Shortly after Helen's death, there is a knock at the door, and there is Helen standing outside, still wearing her white body bag, covered in blood. After Raymond takes a look at her, he determines that the blood is not hers. About this time, the police show up to inform the mother of Helen's body disappearing. Lara & Raymond quickly rush Helen downstairs to the basement. Here Raymond lets the family know that Helen's blood-cells are dying again, and will need to be replenished within the next 72 hours.
The family then realizes that they are going to have to kill, to feed their vampiric daughter. However, Helen refuses to feed, suffering through gut-wrenching blood withdrawals, until she blacks out and rips her victims to shreds!
Her first "human sacrifices" were a pair of Mormons who had stopped by, to spread their message of love. After Lara basically interrogated them both about their faith [as well as picturing them in their underwear, while they responded] the mother ended up poisoning their tea.
When we first see Helen feed, we see needle-thin fangs protrude from behind her teeth, right before she rips into her victim's throat.
Around two weeks later, we find out where some of the "sacrifices" are coming from and how the family goes about disposing of the bodies.
After about two months go by, the plot begins to thicken, with the introduction of a new character - Patrice Duchamps III - who seems to know that Helen is a vampire, and a lot about vampires [fledglings & pure-bloods] in general.
Which brings me to another underlying piece of this film, which I haven't discussed yet.
Interwoven within this film's story is the tale of Oya - the 1st vampire. Her story is told to Lara by the owner of a "cabinet of curiosities" type shop where she likes to hang out. He recently came across one of only 13 copies of Oya's illustrated biography. [Phil Messerer, the director, has a brief cameo as the guy who printed these copies]
Oya's tale goes back to the days of the Mayan empire, where she lived comfortably in a Mayan pyramid feeding off of their human sacrifices to her. However, after the Spanish army basically massacred the entire Mayan civilization, hunger drove Oya back out into our world. . .
I will definitely be looking forward to learning more of Oya's story, in the sequels [especially since her son was mentioned. . . Count Vlad [Dracula] perhaps?!?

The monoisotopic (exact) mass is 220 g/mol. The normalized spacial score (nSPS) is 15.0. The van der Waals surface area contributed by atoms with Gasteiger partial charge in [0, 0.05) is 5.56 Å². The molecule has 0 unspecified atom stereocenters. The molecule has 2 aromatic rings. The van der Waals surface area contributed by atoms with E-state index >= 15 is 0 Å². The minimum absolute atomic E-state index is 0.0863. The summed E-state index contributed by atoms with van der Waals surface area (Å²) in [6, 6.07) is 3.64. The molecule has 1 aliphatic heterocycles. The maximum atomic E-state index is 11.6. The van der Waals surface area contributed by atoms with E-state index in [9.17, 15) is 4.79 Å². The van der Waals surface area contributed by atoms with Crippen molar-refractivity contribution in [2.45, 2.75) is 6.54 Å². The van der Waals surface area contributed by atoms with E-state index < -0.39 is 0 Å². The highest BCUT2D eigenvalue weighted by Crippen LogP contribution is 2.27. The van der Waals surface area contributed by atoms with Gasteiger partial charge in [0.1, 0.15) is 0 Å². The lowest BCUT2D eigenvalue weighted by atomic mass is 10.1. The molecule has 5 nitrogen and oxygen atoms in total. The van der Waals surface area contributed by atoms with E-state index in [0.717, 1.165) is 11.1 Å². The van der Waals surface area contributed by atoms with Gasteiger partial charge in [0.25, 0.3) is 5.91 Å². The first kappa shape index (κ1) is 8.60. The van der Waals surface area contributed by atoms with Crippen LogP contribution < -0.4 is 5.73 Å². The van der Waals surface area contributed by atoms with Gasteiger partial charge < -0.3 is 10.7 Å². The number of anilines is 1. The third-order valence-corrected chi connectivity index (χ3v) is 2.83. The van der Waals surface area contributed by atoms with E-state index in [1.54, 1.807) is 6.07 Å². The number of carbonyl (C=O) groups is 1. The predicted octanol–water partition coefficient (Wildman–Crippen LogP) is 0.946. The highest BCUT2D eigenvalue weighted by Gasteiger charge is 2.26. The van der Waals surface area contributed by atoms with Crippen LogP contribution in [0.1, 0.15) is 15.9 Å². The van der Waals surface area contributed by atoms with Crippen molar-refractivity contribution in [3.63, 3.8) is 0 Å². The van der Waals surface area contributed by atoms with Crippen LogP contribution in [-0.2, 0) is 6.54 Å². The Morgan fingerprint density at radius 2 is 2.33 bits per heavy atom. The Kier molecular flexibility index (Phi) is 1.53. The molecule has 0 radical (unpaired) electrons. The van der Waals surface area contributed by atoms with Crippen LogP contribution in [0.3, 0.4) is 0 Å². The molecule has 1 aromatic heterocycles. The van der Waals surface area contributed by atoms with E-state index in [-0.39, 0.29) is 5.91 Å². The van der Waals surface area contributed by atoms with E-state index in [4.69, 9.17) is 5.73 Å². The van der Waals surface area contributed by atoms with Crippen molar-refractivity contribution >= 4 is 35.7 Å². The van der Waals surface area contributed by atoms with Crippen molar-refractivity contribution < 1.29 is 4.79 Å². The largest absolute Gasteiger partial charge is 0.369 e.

Also, even Elizabeth Bathory was mentioned [and even shown briefly, in a scene portrayed by Ginger Stebbins] I'm not sure why, but I've always been fascinated by Bathory.
There is a huge reveal at the end of this film and a shocking ending!
Even though future sequels are planned, Messerer made a complete film here, explaining to us how Helen became a vampire, however some questions remain, such as - How did vampires come to be and what exactly are they in Messerer's mythology? I so cannot wait to find out!! :-)
Here's the Trailer:
There is so much more to tell [the only reason that I've told you this much, is so that you will at least remember something about it, when this film is finally distributed]
I didn't even get into the film's inspiration from American Beauty, nor did I discuss the film's outstanding soundtrack [an eclectic mix of music ranging from piano all the way through goth metal!]
Messerer has made a completely believable film here - one in which I was completely immersed in. He raised challenging, thought-provoking questions, and covers a range of emotions - ranging from funny to horrific! Messerer has proven that a film can be made, on a low budget, that rivals anything released out of Hollywood! [and as for the cast - every single person gave an Oscar worthy performance!]
This film has already received numerous awards [it is currently running the film-festival circuit] and rightly so. Once again, I hope that Messerer finds a worthy distributor for this film!
Thank you Phil, first of all for making this film, and secondly for sending me a screener copy.
This is, hands-down, the best independent film that I have ever had the pleasure of watching!